Today she is being Alp, the bek of Khazaria. She sits on the back of Cunegunde, the oldest and most honored of her growing herd of nearly two dozen elephants. Behind her is an army. Chorpan, the tarkhan of her southern forces, sits beside her in the howdah on Cunegunde’s broad back. They are passing between them one of the ingenious Persian glasses obtained from the Radanites, looking through it across the valley to where another army is gathering. An unfortunately much larger army.
“We have Crimea now,” Chorpan says. “The southern cities have always thought themselves as part of the Caliphate. Why not let them have what they want?”
She snorts, and Cunegunde flaps her ears as if in agreement. “The Caliph of Baghdad already thinks those cities are his, so why is he going to war over them? He thinks this is his chance to take us completely; he won‘t stop until he reaches Atil itself.”
Chorpan squints through the Persian glass again. “He certainly brought enough men to conquer Byzantium and Rus put together.”
“Yes,” she says, “but not enough for Khazaria.”
Today she is the bek, but perhaps tomorrow she will be the kagan instead, alone on her island with only the old Wend and her elephants for company. She will stay there for many days, leaving Chorpan on the bek’s tripod in her absence. She will live in the slow and the calm and the silence with no human ear to speak to and no human voice to hear until the rush of the wind sounds like words. She sometimes takes to sleeping among her elephants as she did as a child. She stays until her thoughts slow and spread, becoming as great and ponderous as her companions. By then she will be unconcerned with the small doings of men and armies and politics, and all that she will see is the long march of nations and history. When she speaks it is with the voice of ages. She is mother, father, and lover to her people, who speaks on their behalf to God and his angels. She is the kagan.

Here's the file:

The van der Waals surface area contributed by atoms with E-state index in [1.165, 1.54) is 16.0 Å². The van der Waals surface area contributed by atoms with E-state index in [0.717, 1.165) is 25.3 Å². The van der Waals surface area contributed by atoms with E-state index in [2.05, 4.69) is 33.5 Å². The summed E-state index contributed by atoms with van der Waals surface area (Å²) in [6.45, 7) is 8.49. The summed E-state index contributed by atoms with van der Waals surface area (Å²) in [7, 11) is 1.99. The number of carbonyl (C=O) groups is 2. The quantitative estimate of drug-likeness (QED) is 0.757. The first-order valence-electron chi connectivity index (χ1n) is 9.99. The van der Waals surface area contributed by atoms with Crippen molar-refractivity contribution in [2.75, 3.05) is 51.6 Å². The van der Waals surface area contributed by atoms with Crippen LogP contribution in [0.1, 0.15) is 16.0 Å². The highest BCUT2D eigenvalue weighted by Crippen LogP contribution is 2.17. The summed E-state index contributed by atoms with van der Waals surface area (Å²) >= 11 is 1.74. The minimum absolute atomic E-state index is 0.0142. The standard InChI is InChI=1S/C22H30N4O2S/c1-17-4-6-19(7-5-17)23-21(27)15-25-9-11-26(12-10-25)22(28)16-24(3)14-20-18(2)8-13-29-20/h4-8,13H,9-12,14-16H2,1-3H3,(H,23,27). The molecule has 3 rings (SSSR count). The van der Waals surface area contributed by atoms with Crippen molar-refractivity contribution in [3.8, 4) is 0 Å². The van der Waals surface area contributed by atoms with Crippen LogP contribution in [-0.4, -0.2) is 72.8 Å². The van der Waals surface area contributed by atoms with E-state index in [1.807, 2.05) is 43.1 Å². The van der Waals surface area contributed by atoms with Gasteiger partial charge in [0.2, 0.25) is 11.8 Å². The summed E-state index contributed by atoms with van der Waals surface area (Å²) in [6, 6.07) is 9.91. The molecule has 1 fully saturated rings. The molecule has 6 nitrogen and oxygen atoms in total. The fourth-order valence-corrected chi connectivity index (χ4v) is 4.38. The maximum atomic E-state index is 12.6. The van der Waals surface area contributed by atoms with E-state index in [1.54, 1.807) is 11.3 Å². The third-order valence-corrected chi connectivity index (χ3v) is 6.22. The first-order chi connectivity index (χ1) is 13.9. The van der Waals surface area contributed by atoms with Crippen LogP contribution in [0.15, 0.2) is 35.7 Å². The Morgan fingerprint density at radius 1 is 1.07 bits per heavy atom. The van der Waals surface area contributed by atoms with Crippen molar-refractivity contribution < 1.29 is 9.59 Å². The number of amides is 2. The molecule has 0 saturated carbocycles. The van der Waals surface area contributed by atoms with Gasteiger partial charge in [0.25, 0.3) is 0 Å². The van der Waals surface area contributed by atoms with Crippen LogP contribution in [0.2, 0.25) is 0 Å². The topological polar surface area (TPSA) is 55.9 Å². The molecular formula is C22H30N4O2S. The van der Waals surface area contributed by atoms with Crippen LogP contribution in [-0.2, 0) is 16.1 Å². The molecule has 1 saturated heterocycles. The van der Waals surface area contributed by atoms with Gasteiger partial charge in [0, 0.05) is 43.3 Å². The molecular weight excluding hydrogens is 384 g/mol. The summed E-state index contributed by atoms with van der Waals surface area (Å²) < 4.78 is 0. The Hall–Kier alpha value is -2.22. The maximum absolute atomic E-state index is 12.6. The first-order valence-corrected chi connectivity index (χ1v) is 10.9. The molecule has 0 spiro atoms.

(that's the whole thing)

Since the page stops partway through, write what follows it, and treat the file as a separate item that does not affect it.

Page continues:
Cunegunde, Chorpan, and the rest of her army are all waiting in a valley very familiar to her -- she spent a memorable night here long ago, tied and gagged with Amram and Hanukkah bound beside her, awaiting her return to Buljan in the hands of the Arsiyah. The steep green cliffsides rise around her as she blocks the way. To reach any further into Khazaria, the Caliph will have to come along this road; the other mountain passes are too far and too indirect for him. The sea and the road to Atil are both at her back. She has spent days with Chorpan and her generals, considering maps, consulting spies, and arguing loudly until she decided on this time and this place.